WIP 001 - GRATEFUL VS REGRET

WIP 001 – GRATEFUL VS REGRET

Sometimes it takes years to realize a relationship in the past had almost all the right stuff. You were too young, or not ready, or the timing was off. Life is a Work In Progress (WIP) and sometimes it takes years to realize “the one that got away” got away because you didn’t appreciate the circumstances at the time. Whether’s it’s a relationship, a friendship, a vacation, a job, or a place – we’ve all under-appreciated something at the time it was happening. It’s not always easy to be grateful for what you got when you got it. The solution is to grab the lesson and keep moving forward!

How do you take the lesson-learned and apply to your future relationships, future jobs, future circumstances? What are you grateful for today? How do you avoid regret in the future?


Losing vs Loser

Has your favorite sports team ever lost? Losing is part of the game. All hail the game!

I lost this weekend’s District 39 Toastmasters International speech contest at the District level (round 4 of 6). Didn’t even place. And when the top-three winner’s were announced, and I wasn’t one of them, I was immediately handed two options:

1. Bewildered

2. Be grateful

Rich Hopkins: “It’s ok to be both.”
Me: “As long as I firmly land on Be Grateful as soon as possible, then I can move forward with extreme freedom.”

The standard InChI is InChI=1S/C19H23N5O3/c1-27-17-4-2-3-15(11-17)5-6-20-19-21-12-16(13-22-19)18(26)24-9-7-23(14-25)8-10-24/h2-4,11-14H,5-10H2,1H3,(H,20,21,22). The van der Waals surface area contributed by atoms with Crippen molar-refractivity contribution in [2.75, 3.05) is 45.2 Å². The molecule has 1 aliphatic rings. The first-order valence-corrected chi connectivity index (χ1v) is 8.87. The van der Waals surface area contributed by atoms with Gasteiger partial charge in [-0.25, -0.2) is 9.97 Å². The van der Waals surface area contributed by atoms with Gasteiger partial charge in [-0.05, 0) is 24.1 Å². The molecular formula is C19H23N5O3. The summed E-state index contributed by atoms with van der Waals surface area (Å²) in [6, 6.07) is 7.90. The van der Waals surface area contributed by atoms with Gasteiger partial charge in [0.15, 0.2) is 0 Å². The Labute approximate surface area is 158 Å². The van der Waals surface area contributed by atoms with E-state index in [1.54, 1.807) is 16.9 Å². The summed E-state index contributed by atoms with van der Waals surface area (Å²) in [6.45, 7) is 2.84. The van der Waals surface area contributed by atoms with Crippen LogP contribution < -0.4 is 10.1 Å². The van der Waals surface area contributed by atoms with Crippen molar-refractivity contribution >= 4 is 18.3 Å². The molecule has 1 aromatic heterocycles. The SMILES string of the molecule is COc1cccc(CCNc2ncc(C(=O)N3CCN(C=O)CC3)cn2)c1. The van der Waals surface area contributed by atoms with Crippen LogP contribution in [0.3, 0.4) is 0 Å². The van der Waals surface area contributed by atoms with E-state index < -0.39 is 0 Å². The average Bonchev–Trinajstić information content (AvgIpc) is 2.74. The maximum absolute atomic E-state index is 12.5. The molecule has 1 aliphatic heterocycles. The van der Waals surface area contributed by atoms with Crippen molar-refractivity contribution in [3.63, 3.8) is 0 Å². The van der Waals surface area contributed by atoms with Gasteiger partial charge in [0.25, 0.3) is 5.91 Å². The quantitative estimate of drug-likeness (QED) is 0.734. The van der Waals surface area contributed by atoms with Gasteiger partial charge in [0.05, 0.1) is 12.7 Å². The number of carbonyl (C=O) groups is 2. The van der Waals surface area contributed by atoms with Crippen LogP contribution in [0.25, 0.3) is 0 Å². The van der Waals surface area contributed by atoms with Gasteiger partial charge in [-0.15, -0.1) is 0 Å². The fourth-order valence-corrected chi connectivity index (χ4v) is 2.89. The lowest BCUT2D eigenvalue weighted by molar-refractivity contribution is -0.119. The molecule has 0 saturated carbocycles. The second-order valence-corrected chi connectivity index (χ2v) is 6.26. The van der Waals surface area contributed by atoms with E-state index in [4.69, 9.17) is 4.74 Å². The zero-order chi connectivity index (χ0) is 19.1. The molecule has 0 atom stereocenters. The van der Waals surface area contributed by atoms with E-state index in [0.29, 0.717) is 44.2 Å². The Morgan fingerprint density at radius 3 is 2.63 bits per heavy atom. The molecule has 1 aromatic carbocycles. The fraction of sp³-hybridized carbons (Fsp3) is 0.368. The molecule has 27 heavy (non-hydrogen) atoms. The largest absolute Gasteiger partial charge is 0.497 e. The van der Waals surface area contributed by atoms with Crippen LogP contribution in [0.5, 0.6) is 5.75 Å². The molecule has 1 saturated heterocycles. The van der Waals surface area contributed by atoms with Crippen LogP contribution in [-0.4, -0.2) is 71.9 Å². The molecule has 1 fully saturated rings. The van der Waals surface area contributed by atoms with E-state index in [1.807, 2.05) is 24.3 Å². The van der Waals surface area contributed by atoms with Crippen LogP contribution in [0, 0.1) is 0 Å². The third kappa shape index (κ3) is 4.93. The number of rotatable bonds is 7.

John McCain: “In your opinion, what made the winning speech better?”
Me: “Keerthi Karnati‘s District-winning speech (at District 39’s 2017 Spring Conference) was simply a deeper, heart-felt, funny, scary, well-presented speech. And only Be Grateful allows me to see that clearly.”

Michael Stephens: “I don’t think it’s that you’ve “lost”; I just think it’s that someone else “won”… great job:)”
Me: “I firmly believe in meritocracy. I also believe in losing as a normal part of living – everyone should not get a trophy. That’s one thing I like about Toastmasters, there are clear distinctions between trophy and no trophy. Like winning, losing is equally a natural possible outcome of participating.”

Robin Robinson: “Next topic, sportsmanship and being a good player. Competing with dignity, and dealing with the outcome graciously, is a worthwhile skill. And you did that. Bravo.”
Me: “Sportsmanship is a big deal to me. I’m all for analysing my own loss, but pointing fingers is definitely not cool. So, yeah, sportsmanship has huge value.”

Losing vs Loser

Losing is part of honing one’s craft. The loser stops honing.

(To move forward) I must be willing to admit that I lost

I have to admit that I lost the speech contest in order to re-calculate my destination. Losing a speech contest and turning down the wrong street are the same. They both require self-realization and re-calculation. I feel a certain freedom when I look in the mirror and accept my loss. Owning it is liberating!